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A History of the Gipsies by Walter Simson

The Patrico bids them live together till death part them


The

sacrificing of horses is a curious as well as a leading and important fact in the history of the Gipsies, and, as far as I know, is new to the world. I shall, in establishing its existence among the Scottish Gipsies, produce my authorities with my details.

In the first place, it was, and I believe it still is, a general tradition, over almost all Scotland, that, when the Tinklers parted from their wives, the act of separation took place over the carcass of a dead horse. In respect to McDonald's case, alluded to under the head of Linlithgowshire Gipsies, my informant, Mr. Alexander Ramsay, late an officer of the Excise, a very respectable man, who died in 1819, at the age of 74 years, stated to me that he saw McDonald and his wife separated over the body of a dead horse, on a moor, at Shieldhill, near Falkirk, either in the year 1758 or 1760, he was uncertain which. The horse was laying stretched out on the heath. The parties took hold of each other by the hand, and, commencing at the head of the dead animal, walked--the husband on one side, and the wife on the other--till they came to the tail, when, without speaking a word to each other, they parted, in opposite directions, as if proceeding on a journey. Mr. Ramsay said he never could forget the violent swing which McDonald gave his wife at parting. The time of the day was a little after day-break. My informant, at the time, was going, with others, to Shieldhill for coals, and happened to be

passing over a piece of rising ground, when they came close upon the Gipsies, in a hollow, quite unexpectedly to both parties.

Another aged man of credibility, of the name of James Wilson, at North Queensferry, also informed me that it was within his own knowledge, that a Gipsy, of the name of John Lundie, divorced four wives over dead horses, in the manner described. Wilson further mentioned that, when Gipsies were once regularly separated over a dead horse, they could never again be united in wedlock; and that, unless they were divorced in this manner, all the children which the female might have, subsequently to any other mode of separation, the husband was obliged to support. In fact, the transaction was not legal, according to the Gipsy usages, without the horse. The facts of Lundie, and another Gipsy, of the name of Drummond, having divorced many wives over dead horses, have been confirmed to me by several aged individuals who knew them personally. One intelligent gentleman, Mr. Richard Baird, informed me that, in his youth, he actually saw John Lundie separated from one of his wives over a dead horse, in the parish of Carriden, near Bo'ness. My father, who died in 1837, at the age of nearly 83 years, also stated that it was quite current, in Tweed-dale, that Mary Yorkston, wife of Matthew Baillie, the Gipsy chief, parted married couples of her tribe over dead horses.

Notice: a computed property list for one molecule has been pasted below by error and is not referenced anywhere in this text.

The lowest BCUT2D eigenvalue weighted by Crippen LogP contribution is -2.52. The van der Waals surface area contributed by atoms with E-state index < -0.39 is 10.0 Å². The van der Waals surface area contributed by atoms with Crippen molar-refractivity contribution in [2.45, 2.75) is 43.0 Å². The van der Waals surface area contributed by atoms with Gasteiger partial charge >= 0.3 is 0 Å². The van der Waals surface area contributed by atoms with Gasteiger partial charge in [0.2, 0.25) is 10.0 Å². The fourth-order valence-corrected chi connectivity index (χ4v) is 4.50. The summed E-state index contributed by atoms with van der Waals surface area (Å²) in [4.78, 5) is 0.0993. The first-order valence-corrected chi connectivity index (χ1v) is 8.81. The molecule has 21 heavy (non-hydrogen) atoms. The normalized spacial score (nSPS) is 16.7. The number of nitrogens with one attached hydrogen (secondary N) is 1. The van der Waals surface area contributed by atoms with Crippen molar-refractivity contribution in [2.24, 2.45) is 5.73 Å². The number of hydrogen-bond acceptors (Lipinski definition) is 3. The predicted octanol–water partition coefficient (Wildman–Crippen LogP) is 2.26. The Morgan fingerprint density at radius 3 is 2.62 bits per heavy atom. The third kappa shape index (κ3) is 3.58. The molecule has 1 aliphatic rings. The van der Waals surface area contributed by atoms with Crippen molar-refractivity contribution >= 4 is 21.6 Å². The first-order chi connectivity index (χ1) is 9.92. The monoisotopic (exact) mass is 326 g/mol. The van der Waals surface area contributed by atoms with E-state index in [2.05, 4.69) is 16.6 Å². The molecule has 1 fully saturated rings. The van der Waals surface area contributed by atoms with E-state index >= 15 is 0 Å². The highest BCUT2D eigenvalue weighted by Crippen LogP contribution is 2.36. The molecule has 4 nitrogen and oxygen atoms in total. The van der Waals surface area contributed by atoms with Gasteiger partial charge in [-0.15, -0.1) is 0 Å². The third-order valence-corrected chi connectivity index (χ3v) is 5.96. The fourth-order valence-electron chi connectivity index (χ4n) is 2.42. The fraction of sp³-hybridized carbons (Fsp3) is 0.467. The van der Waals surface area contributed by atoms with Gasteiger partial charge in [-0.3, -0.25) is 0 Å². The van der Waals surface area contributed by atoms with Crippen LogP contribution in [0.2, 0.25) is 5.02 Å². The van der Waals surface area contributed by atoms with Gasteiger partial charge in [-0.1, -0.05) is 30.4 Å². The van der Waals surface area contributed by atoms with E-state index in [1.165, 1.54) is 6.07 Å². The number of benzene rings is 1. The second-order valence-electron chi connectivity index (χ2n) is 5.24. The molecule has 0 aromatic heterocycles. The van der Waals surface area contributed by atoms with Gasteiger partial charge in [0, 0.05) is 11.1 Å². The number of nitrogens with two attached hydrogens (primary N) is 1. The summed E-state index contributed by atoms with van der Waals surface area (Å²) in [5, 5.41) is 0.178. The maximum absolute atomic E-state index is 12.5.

About ten years after receiving the above information, Malcolm's Anecdotes of the Manners and Customs of London came into my hands; wherein I found the following quotations, from a work published in 1674, describing the different classes of impostors at that period in England: "Patricos," says this old author, "are strolling priests; every hedge is their parish, and every wandering rogue their parishioner. The service, he saith, is the marrying of couples, without the Gospels or Book of Common Prayer; the solemnity whereof is this: The parties to be married find out a dead horse, or other beast; standing, one on the one side, and the other on the other, the Patrico bids them live together till death part them; so, shaking hands, the wedding is ended." Now the parties here described seem to have been no other than Gipsies. But it also appears that the ceremony alluded to is that of dissolving a marriage, and not that of celebrating it. It is proper, however, to mention, as I have already done, that horses, at one time, were sacrificed at their marriages, as well as at their divorces.


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